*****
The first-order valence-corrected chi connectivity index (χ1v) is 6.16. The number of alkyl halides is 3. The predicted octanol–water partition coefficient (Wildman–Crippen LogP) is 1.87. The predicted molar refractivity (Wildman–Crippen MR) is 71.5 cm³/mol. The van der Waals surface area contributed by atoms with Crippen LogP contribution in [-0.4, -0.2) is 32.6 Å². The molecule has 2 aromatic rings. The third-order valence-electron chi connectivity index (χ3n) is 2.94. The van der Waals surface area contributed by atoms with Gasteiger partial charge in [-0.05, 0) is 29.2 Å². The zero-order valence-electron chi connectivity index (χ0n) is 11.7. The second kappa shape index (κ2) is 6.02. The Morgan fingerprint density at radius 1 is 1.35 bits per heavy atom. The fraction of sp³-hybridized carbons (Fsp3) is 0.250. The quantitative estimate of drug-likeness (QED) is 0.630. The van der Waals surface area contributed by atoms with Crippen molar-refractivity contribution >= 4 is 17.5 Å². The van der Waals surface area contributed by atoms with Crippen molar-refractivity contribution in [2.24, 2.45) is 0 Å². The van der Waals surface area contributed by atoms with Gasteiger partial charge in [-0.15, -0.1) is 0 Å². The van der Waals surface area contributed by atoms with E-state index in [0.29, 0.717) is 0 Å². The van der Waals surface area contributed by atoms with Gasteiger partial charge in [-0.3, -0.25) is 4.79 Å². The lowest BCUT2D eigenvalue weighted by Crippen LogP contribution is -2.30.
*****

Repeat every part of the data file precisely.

The first-order valence-corrected chi connectivity index (χ1v) is 6.16. The number of alkyl halides is 3. The predicted octanol–water partition coefficient (Wildman–Crippen LogP) is 1.87. The predicted molar refractivity (Wildman–Crippen MR) is 71.5 cm³/mol. The van der Waals surface area contributed by atoms with Crippen LogP contribution in [-0.4, -0.2) is 32.6 Å². The molecule has 2 aromatic rings. The third-order valence-electron chi connectivity index (χ3n) is 2.94. The van der Waals surface area contributed by atoms with Gasteiger partial charge in [-0.05, 0) is 29.2 Å². The zero-order valence-electron chi connectivity index (χ0n) is 11.7. The second kappa shape index (κ2) is 6.02. The Morgan fingerprint density at radius 1 is 1.35 bits per heavy atom. The fraction of sp³-hybridized carbons (Fsp3) is 0.250. The quantitative estimate of drug-likeness (QED) is 0.630. The van der Waals surface area contributed by atoms with Crippen molar-refractivity contribution >= 4 is 17.5 Å². The van der Waals surface area contributed by atoms with Crippen molar-refractivity contribution in [2.24, 2.45) is 0 Å². The van der Waals surface area contributed by atoms with Gasteiger partial charge in [-0.15, -0.1) is 0 Å². The van der Waals surface area contributed by atoms with E-state index in [0.29, 0.717) is 0 Å². The van der Waals surface area contributed by atoms with Gasteiger partial charge in [-0.3, -0.25) is 4.79 Å². The lowest BCUT2D eigenvalue weighted by Crippen LogP contribution is -2.30.